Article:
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The work Within the Giant’s Belly is a continuation of Margan’s projects dealing with the shifting social values in transition from socialism to capitalism, the condition of work and the commodification of labor within this process. The project analyzes the example of the recently privatized Shipyard 3rd of May in Rijeka, Croatia, an industrial plant deeply embedded in the structures of the city and the economy of the country but marred by the long-time disintegration of socialist state ownership into neoliberal globalized work structures. The privatization also means
closing down many of the work sectors and production lines, as work of this kind is redirected to cheaper labor countries as Croatia approached the EU in 2013. The site of the shipyard was observed as an example of more general phenomena, one that accumulates ‘signs’ enabling one to make a ‘diagnosis’ of a wider social condition. It speaks about the transformation of value of labor and the workers’ alienation from the product of work by examining the symbolical representation of a worker as a historical and political figure through, for example, an analysis of a specific socialist
sculpture.

The poster What A Body Can Do deals with the representation of a work-er by analyzing the socialist sculpture representing the ‘ideal’ worker; a bronze statue standing in front of the shipyard where it was placed in 1965 (made by Croatian sculptor Vinko
Matkovic). The photo-montage print is an intervention to the photograph of this larger than-life sculpture including the digital erasure of the product of the worker’s labor – the vessel – from its hands, with them remaining open and empty.

More Than We Are, a miniature sculpture (found in the shipyard), is a rusty screw-nut made of 3 equal hexagonal parts, one of which appears cleaned, polished and coated with gold. The object addresses the surplus value of work and alienation of labor from its product in the commodity production. It grasps on the ideas of desire and the extra value applied through (art) work.

The series of lambda prints Within the Giant’s Belly captures the work literally ‘dissolving’, by recording the smoke traces produced in the welding process within the shipyard’s production hall. The series forms a unity that can be read as an X-ray of a space by tracing a specific transformation of an immaterial substance.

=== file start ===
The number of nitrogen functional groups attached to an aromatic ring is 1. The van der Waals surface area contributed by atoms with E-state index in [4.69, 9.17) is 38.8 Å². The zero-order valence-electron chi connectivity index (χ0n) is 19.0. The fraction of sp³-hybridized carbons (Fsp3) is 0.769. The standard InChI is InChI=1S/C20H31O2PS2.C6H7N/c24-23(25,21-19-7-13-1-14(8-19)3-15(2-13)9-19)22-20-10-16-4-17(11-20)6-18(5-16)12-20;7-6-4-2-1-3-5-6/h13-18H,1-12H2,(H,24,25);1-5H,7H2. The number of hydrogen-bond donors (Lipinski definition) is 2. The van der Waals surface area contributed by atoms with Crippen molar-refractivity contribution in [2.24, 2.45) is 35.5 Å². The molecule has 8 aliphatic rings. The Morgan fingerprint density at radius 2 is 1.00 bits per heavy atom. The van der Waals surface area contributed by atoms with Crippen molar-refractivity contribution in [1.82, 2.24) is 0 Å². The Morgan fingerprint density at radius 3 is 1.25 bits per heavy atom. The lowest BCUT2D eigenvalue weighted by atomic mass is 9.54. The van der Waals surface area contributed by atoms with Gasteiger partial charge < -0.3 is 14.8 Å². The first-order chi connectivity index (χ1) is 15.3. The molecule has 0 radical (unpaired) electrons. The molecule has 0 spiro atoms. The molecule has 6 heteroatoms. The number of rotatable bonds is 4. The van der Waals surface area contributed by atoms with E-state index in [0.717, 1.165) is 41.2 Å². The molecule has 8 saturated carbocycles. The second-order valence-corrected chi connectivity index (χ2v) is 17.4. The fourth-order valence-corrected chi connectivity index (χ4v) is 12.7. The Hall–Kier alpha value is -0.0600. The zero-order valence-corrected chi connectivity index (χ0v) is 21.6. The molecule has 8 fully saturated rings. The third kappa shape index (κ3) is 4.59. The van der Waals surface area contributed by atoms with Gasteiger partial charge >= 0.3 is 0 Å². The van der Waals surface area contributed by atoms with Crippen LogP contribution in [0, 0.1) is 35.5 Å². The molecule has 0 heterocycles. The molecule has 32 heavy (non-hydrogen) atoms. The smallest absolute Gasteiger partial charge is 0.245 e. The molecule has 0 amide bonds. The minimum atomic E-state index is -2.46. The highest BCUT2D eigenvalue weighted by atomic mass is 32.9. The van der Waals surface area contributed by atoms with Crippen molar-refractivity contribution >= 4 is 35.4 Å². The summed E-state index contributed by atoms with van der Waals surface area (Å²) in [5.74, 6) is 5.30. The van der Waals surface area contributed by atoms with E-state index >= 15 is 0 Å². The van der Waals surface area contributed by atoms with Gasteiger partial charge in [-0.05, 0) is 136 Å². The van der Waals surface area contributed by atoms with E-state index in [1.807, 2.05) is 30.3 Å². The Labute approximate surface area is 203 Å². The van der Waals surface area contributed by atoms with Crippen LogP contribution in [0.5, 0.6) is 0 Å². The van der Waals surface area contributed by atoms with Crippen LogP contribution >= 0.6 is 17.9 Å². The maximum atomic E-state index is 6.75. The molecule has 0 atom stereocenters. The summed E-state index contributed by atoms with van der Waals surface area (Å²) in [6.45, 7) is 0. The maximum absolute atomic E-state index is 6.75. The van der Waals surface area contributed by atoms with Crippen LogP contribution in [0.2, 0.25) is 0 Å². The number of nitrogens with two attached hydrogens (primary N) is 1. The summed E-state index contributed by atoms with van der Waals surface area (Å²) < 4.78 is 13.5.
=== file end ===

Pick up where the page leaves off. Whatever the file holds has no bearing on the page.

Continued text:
The video elaborates on the choreography of ship naming actions (baptism), an assignment of great symbolical responsibility and superstition, mostly performed by women. This ceremony entails a public performance of breaking a champagne bottle on a newly built ship, as the last gesture that seals the finished work and launches it into the sea. It is a statement of ownership that releases the product of labor into function; a final act of affirmation of commodity and alienation of work process from its product. The power relations seem to be broken, as the actresses casted for the role appear to be common women, performing the act with gestures of insecurity, seemingly isolated and stripped away from their original purpose.

Camera: Michael Sarcault, Markus Krottendorfer, Luiza Margan
Sound recording and sound design: Daniel Benedek
Video editing: Michael Sarcault, Luiza Margan
Actresses: Hanelore Amirnia, Heidi Barata, Eva Cyba, Frederike Krottendorer, Dinah Marin, Gabriela Schmidt, Edith Spira
Site scout: Laura Nasmyth
Set help: Christoph Freidhöfer
Production support: bm:ukk
2013